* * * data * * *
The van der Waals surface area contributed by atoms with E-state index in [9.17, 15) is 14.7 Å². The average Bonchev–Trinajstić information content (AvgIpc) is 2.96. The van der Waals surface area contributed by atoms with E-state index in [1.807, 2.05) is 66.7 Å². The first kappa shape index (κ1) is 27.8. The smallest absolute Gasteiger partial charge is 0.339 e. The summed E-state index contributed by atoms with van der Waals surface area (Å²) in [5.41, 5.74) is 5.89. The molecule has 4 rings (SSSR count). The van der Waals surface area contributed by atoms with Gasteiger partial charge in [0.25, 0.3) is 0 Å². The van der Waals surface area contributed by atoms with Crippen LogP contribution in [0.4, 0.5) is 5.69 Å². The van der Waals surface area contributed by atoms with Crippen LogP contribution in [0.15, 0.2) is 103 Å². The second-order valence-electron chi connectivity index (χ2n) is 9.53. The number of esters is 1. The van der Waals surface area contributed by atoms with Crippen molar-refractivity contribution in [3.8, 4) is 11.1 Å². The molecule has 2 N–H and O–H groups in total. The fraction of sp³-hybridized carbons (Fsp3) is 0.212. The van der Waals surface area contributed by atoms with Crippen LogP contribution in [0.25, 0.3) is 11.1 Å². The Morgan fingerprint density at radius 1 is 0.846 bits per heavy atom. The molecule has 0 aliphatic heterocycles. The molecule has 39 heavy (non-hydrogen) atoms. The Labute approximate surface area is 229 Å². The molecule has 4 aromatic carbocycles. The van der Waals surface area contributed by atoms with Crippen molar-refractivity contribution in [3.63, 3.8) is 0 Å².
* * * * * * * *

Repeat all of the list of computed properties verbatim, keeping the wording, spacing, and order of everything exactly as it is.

The van der Waals surface area contributed by atoms with E-state index in [9.17, 15) is 14.7 Å². The average Bonchev–Trinajstić information content (AvgIpc) is 2.96. The van der Waals surface area contributed by atoms with E-state index in [1.807, 2.05) is 66.7 Å². The first kappa shape index (κ1) is 27.8. The smallest absolute Gasteiger partial charge is 0.339 e. The summed E-state index contributed by atoms with van der Waals surface area (Å²) in [5.41, 5.74) is 5.89. The molecule has 4 rings (SSSR count). The van der Waals surface area contributed by atoms with Gasteiger partial charge in [0.25, 0.3) is 0 Å². The van der Waals surface area contributed by atoms with Crippen LogP contribution in [0.4, 0.5) is 5.69 Å². The van der Waals surface area contributed by atoms with Crippen LogP contribution in [0.15, 0.2) is 103 Å². The second-order valence-electron chi connectivity index (χ2n) is 9.53. The number of esters is 1. The van der Waals surface area contributed by atoms with Crippen molar-refractivity contribution in [3.8, 4) is 11.1 Å². The molecule has 2 N–H and O–H groups in total. The fraction of sp³-hybridized carbons (Fsp3) is 0.212. The van der Waals surface area contributed by atoms with Crippen LogP contribution in [0.25, 0.3) is 11.1 Å². The Morgan fingerprint density at radius 1 is 0.846 bits per heavy atom. The molecule has 0 aliphatic heterocycles. The molecule has 39 heavy (non-hydrogen) atoms. The Labute approximate surface area is 229 Å². The molecule has 4 aromatic carbocycles. The van der Waals surface area contributed by atoms with Crippen molar-refractivity contribution in [3.63, 3.8) is 0 Å².